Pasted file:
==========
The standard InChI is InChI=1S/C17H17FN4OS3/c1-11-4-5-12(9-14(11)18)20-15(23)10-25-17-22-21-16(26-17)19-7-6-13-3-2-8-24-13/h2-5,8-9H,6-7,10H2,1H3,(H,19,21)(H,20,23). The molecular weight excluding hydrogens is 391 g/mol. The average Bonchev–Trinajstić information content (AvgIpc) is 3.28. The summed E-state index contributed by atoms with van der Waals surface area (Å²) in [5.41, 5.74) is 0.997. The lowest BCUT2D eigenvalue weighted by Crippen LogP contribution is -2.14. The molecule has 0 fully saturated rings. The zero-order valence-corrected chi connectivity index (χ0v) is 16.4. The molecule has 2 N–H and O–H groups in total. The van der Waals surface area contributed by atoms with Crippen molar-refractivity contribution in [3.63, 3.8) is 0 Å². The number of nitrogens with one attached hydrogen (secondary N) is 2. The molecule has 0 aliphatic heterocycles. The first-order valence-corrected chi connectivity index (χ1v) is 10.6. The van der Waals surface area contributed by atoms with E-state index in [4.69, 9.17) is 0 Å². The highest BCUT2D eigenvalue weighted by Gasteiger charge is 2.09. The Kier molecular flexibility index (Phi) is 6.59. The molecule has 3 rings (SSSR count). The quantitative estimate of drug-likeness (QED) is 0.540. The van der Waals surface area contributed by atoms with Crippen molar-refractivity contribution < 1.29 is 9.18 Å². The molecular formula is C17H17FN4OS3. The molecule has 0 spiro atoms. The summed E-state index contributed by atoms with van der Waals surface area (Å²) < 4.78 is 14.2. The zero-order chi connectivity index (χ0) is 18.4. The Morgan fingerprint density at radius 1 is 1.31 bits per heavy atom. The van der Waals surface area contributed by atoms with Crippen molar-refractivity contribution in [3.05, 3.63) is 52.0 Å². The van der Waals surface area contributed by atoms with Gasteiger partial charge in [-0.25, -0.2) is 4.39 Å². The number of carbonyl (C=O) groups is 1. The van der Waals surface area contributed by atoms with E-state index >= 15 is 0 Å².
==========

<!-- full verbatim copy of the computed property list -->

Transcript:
The standard InChI is InChI=1S/C17H17FN4OS3/c1-11-4-5-12(9-14(11)18)20-15(23)10-25-17-22-21-16(26-17)19-7-6-13-3-2-8-24-13/h2-5,8-9H,6-7,10H2,1H3,(H,19,21)(H,20,23). The molecular weight excluding hydrogens is 391 g/mol. The average Bonchev–Trinajstić information content (AvgIpc) is 3.28. The summed E-state index contributed by atoms with van der Waals surface area (Å²) in [5.41, 5.74) is 0.997. The lowest BCUT2D eigenvalue weighted by Crippen LogP contribution is -2.14. The molecule has 0 fully saturated rings. The zero-order valence-corrected chi connectivity index (χ0v) is 16.4. The molecule has 2 N–H and O–H groups in total. The van der Waals surface area contributed by atoms with Crippen molar-refractivity contribution in [3.63, 3.8) is 0 Å². The number of nitrogens with one attached hydrogen (secondary N) is 2. The molecule has 0 aliphatic heterocycles. The first-order valence-corrected chi connectivity index (χ1v) is 10.6. The van der Waals surface area contributed by atoms with E-state index in [4.69, 9.17) is 0 Å². The highest BCUT2D eigenvalue weighted by Gasteiger charge is 2.09. The Kier molecular flexibility index (Phi) is 6.59. The molecule has 3 rings (SSSR count). The quantitative estimate of drug-likeness (QED) is 0.540. The van der Waals surface area contributed by atoms with Crippen molar-refractivity contribution < 1.29 is 9.18 Å². The molecular formula is C17H17FN4OS3. The molecule has 0 spiro atoms. The summed E-state index contributed by atoms with van der Waals surface area (Å²) < 4.78 is 14.2. The zero-order chi connectivity index (χ0) is 18.4. The Morgan fingerprint density at radius 1 is 1.31 bits per heavy atom. The van der Waals surface area contributed by atoms with Crippen molar-refractivity contribution in [3.05, 3.63) is 52.0 Å². The van der Waals surface area contributed by atoms with Gasteiger partial charge in [-0.25, -0.2) is 4.39 Å². The number of carbonyl (C=O) groups is 1. The van der Waals surface area contributed by atoms with E-state index >= 15 is 0 Å².